CHINA TOPIX

Updated 9:12 AM EST, Tue, Jan 05, 2021

Make CT Your Homepage

Police: More Than 100 Vietnamese Brides Vanish in China

brides

(Photo : Reuters) Chinese police are investigating the disappearance of more than 100 Vietnamese brides in the province of Hebei.

Police in China have launched an investigation to locate more than 100 Vietnamese women who have gone missing in China's northern province of Hebei.

The women had been brought to the country by a marriage matchmaker to be paired with men living in rural villages near Handan, reports BBC News. The matchmaker, a Vietnamese woman named Wu Meiyu who had been living in China for 20 years, has also vanished.

Like Us on Facebook

Just before disappearing, the women reportedly told their husbands that they were going to have a meal with other Vietnamese brides. After that point, the women could no longer be reached. When the husbands when to Wu's home to find out what happened, they discovered that she too was missing and had left a few days earlier.

But there was at least one of the missing women who managed to make her way back home, Jinghua Daily reported. The woman said that she had "lost consciousness" after the meal and woke up in a small house far from her husband's village of Quzhou.

She reportedly told authorities that she was told that she would be going elsewhere to "find another husband." The woman left the house and returned to Quzhou to file a police report.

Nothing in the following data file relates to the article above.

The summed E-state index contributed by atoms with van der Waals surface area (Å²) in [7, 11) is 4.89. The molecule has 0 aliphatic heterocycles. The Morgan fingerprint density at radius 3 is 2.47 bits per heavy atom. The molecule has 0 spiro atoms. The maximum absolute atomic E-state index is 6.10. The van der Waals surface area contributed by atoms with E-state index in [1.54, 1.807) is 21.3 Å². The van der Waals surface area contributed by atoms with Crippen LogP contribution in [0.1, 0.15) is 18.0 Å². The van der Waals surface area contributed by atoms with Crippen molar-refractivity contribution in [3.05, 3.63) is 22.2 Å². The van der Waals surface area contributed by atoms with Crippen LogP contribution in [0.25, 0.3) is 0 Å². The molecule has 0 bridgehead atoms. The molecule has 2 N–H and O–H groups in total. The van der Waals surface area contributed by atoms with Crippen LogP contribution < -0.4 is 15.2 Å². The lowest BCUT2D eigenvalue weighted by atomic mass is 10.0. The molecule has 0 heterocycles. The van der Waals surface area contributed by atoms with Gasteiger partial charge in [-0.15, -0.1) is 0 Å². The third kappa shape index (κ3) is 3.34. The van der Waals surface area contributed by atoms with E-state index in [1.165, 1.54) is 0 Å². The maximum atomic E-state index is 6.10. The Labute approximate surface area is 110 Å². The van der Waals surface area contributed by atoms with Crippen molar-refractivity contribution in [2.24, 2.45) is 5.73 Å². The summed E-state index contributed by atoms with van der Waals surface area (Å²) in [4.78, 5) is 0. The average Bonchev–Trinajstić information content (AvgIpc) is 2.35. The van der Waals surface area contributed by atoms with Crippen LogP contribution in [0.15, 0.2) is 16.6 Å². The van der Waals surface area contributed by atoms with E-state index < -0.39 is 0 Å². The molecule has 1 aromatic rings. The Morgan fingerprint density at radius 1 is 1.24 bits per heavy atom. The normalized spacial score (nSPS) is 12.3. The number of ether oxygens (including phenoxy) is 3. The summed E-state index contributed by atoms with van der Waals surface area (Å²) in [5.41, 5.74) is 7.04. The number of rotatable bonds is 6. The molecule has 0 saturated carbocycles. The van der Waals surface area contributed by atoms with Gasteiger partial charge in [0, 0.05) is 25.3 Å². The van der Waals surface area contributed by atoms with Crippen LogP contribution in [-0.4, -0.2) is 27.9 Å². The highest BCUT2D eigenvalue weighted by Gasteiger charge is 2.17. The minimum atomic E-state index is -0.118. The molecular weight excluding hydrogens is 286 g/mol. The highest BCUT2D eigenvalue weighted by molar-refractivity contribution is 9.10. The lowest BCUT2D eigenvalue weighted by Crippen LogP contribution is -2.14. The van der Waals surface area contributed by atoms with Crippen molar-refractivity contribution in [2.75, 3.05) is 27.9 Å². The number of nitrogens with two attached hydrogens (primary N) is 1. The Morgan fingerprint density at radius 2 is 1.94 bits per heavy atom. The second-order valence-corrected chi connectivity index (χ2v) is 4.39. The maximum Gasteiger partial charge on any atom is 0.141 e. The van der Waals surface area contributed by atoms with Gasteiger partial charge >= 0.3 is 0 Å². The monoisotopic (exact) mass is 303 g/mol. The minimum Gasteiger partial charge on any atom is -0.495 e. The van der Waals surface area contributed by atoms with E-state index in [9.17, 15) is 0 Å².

The practice of matchmakers importing women from other Southeast Asian countries to marry men in rural China is increasingly commonplace due to China's gender imbalance. The imbalance has been attributed to China's longstanding one-child policy, which left the country with a dearth of women.

Earlier this year, Wu traveled throughout Hebei seeking potential customers to match with brides. She reportedly promised the man a Vietnamese wife in exchange for 115,000 yuan ($18,600).

A Chinese official said that an "organized ring" may have been involved in the women's disappearance, reports China Daily.

Human trafficking by organized crime has been on the rise in China. Police busted multiple sex slave rings just last month alone, including one that abducted mentally disabled women and sold them as sex slaves for 10,000 to 20,000 yuan ($1,634 to $3,268).

Another gang was arrested for kidnapping 14 women and five children to sell as wives in rural China. The women, 11 of whom were from Myanmar, were lured with promises of free holidays or jobs. The women and children were then sold for 50,000 to 90,000 yuan (£8,141). 

Real Time Analytics